Can You Smell What The Devs Are Cooking? Formula Fusion

Can You Smell What The Devs Are Cooking? Formula Fusion

Alright fellas, who here doesn’t know about WipEout? If you do, please skip this paragraph, if you don’t, it’s story time:

In 1995, the british software house Psygnosis, already known for…well…unique games such as Microcosm and the Lemmings saga, decided to try and make a game that combined high-speed racing, combat aircrafts and techno-trance music, with the artistic direction of The Designers Republic (a british design firm that made the logos of most of the stuff you own, probably): a fun little experiment that first got advertised in the movie Hackers (1995), with not many expectations from its makers. Surprise surprise, it was an astronomical commercial success, and became a bestseller both in Europe AND America in two months. After that came seven games and two re-releases, and the franchise grew to be one of the most respected racing games of all time, thanks to its pretty steep learning curve, blood-pumping music that, from the Tim Wright & Orbital soundtrack of WipEout 1, came to include tracks from artists like The Prodigy, Aphex Twins and Daft Punk, and captivating visual design that reached its perfection in Wip3out. In 2014 though, Psygnosis (now renamed Studio Liverpool) was disbanded by Sony Entertainment, of which it was a subsidiary, and with it the perspective of a new WipEout after the stellar 2048 for the PS Vita became unlikely.

Fin…or, not.


Anti-Gravity Racing Reborn


Enter R8 Games, a middlesbourgh based studio that in 2015 came out with quite a big statement: “we’re gonna resurrect AG Racing”, claiming to be what was left of Psygnosis after the disbandment.

AG fans rejoiced, and promptly donated to the Kickstarter campaign that, after two months, reached 175.000 dollars: the funding goal was reached, the lights were green. 3…2…1…Nope, not yet. Sadly, after the release of two Early Access alpha builds on Steam, the team went silent for a year, and most of the crowd that waited and donated left in bitterness, thinking they got scammed by some band of Con Artists, or that the game was not gonna be worth the cash anyway…until February 19th 2016.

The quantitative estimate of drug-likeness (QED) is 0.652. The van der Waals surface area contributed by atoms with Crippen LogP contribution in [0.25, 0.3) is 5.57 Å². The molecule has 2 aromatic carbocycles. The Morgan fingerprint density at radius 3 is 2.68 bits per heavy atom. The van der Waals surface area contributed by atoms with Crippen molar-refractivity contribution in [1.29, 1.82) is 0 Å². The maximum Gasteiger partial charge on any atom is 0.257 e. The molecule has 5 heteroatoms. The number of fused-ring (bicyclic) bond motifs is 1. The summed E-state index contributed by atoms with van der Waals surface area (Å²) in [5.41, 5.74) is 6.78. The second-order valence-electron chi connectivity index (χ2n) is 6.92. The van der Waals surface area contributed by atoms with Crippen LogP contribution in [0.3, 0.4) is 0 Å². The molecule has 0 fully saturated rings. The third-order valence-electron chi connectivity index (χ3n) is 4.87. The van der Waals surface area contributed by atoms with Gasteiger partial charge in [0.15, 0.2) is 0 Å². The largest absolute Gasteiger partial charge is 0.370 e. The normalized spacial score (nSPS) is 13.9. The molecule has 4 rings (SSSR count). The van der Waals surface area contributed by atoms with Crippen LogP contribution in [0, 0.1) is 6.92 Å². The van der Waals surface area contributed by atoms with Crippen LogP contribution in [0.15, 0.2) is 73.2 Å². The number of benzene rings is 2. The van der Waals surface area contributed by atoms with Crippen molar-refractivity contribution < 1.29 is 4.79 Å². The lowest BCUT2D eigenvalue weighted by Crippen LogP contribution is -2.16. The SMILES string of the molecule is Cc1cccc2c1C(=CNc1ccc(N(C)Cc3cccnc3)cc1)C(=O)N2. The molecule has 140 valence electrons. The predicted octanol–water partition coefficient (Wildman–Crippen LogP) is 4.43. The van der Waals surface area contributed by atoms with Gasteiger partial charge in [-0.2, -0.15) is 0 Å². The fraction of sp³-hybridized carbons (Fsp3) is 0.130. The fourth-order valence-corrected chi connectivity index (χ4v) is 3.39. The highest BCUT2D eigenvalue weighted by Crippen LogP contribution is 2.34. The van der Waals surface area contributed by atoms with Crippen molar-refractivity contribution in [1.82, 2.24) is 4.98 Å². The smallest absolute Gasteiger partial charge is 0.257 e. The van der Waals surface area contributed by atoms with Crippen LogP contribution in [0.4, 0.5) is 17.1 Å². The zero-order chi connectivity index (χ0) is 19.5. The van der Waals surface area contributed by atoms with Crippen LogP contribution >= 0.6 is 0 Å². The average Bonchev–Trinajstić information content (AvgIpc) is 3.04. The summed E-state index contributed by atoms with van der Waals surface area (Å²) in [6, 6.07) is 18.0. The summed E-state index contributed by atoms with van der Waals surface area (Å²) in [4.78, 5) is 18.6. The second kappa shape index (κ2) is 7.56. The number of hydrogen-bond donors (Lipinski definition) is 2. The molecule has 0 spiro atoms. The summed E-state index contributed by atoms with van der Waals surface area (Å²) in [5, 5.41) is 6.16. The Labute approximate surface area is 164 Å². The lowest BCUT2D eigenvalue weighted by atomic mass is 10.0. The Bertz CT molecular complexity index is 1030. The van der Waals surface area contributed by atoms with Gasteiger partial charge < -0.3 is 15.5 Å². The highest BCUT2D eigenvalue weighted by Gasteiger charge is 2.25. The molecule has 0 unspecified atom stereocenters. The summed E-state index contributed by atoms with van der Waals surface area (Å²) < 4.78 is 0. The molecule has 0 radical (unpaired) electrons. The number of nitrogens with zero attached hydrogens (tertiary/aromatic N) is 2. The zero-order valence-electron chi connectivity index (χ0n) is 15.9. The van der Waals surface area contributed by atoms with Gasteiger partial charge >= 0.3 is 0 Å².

A new track, Niagara GP, got added to the one track-one speed class build, and with it a whole lot handling and general updates, aiming to achieve WipEout 1’s ship handling model: what resulted wasn’t the best, of course, but the updates kept (and keep) coming in a steady stream since then, up to the current build, that now includes two speed classes (F4000 and F3000) and three tracks (MannaHatta, Niagara GP and Atlas Torres).


Welcome, to the World of Tomorrow!


As Ian Anderson of The Designers Republic (which are also on board with the project) explained in an interview, this time the setting of the game is a lot more near futuristic, sometimes borderlining cyberpunk, that distances himself from the pure sci-fi of most AG racing games and feels more “grounded”, and even though the tracks are still being refined and reworked, what we got right now is pretty convincing: MannaHatta, a street circuit coated in fog and cloudy weather, with his shining neon signs and animated billboard looks straight out of a William Gibson novel, all it’s missing is a big Coca-Cola LED panel on the side of a buiding. Niagara GP, a flooded industrial compound turned into racing track, is a blending of ruined architecture and overgrowing vegetation, a stark contrast with the cutting-edge and immaculate crafts that blaze through it. The last for now is Atlas Torres, the one in the picture above, which is incredibly reminiscent of WipEout 2048, and with its solid light bridges and “F-Zero X” tunnel at the start is meant to show the spectacular, reckless direction AG competitions are taking in this racing-dependent world.

As of now, Niagara GP is the next track receiving a reskin, that will probably feature in the next update.


The Art of Branding

Some of the in-game company’s logos, made by the one and only Designers Republic.

By being not so far in the future, the setting actually helps with the designing of in-game branding: like in the original WipEout games, the tracks are filled with beautiful digital billboards designed by TdR and from the real world itself, like the british high-end computer building company Chillblast, the game developing engine Unreal Engine 4 (that powers the game, by the way) and THE Electronic Sports League (ESL), which will host professional tournaments after the full release. The in-game branding was one of the most captivating aspects of WipEout’s visual design, since made the tracks feel alive and vibrant, and gave the players a little insight of how the world turned out in that semi-dystopian future. Yeah, it’s stuff that’s mostly irrelevant in a racing game, but having always been part of the originals’ charm, i figured mentioning it would have been appropriate.